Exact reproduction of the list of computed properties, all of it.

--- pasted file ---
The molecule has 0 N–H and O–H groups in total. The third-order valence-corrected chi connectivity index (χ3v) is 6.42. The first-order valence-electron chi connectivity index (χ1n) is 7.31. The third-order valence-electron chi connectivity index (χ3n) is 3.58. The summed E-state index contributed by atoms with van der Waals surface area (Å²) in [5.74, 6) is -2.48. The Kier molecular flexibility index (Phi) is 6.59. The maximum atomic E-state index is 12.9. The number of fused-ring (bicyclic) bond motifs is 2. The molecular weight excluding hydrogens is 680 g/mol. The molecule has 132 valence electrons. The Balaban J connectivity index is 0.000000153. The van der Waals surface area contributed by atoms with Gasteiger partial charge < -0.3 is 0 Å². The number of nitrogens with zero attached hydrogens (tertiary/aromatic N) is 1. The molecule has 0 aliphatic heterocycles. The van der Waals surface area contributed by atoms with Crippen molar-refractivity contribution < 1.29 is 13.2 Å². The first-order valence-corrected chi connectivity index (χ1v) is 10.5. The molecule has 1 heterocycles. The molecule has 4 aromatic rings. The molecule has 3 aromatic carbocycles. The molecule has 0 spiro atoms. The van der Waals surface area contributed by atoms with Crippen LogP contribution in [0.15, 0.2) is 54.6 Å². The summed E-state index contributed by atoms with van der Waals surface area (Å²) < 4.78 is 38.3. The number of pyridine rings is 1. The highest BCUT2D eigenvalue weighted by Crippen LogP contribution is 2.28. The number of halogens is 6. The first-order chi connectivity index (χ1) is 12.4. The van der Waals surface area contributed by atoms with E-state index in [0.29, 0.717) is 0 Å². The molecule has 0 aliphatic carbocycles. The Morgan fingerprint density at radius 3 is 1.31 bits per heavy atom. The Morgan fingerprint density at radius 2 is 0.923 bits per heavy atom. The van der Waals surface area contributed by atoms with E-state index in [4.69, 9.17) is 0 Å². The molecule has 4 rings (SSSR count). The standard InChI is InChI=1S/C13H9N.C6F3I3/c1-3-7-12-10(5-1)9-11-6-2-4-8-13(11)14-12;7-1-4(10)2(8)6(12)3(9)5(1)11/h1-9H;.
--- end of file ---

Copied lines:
The molecule has 0 N–H and O–H groups in total. The third-order valence-corrected chi connectivity index (χ3v) is 6.42. The first-order valence-electron chi connectivity index (χ1n) is 7.31. The third-order valence-electron chi connectivity index (χ3n) is 3.58. The summed E-state index contributed by atoms with van der Waals surface area (Å²) in [5.74, 6) is -2.48. The Kier molecular flexibility index (Phi) is 6.59. The maximum atomic E-state index is 12.9. The number of fused-ring (bicyclic) bond motifs is 2. The molecular weight excluding hydrogens is 680 g/mol. The molecule has 132 valence electrons. The Balaban J connectivity index is 0.000000153. The van der Waals surface area contributed by atoms with Gasteiger partial charge < -0.3 is 0 Å². The number of nitrogens with zero attached hydrogens (tertiary/aromatic N) is 1. The molecule has 0 aliphatic heterocycles. The van der Waals surface area contributed by atoms with Crippen molar-refractivity contribution < 1.29 is 13.2 Å². The first-order valence-corrected chi connectivity index (χ1v) is 10.5. The molecule has 1 heterocycles. The molecule has 4 aromatic rings. The molecule has 3 aromatic carbocycles. The molecule has 0 spiro atoms. The van der Waals surface area contributed by atoms with Crippen LogP contribution in [0.15, 0.2) is 54.6 Å². The summed E-state index contributed by atoms with van der Waals surface area (Å²) < 4.78 is 38.3. The number of pyridine rings is 1. The highest BCUT2D eigenvalue weighted by Crippen LogP contribution is 2.28. The number of halogens is 6. The first-order chi connectivity index (χ1) is 12.4. The van der Waals surface area contributed by atoms with E-state index in [0.29, 0.717) is 0 Å². The molecule has 0 aliphatic carbocycles. The Morgan fingerprint density at radius 3 is 1.31 bits per heavy atom. The Morgan fingerprint density at radius 2 is 0.923 bits per heavy atom. The van der Waals surface area contributed by atoms with E-state index in [4.69, 9.17) is 0 Å². The molecule has 4 rings (SSSR count). The standard InChI is InChI=1S/C13H9N.C6F3I3/c1-3-7-12-10(5-1)9-11-6-2-4-8-13(11)14-12;7-1-4(10)2(8)6(12)3(9)5(1)11/h1-9H;.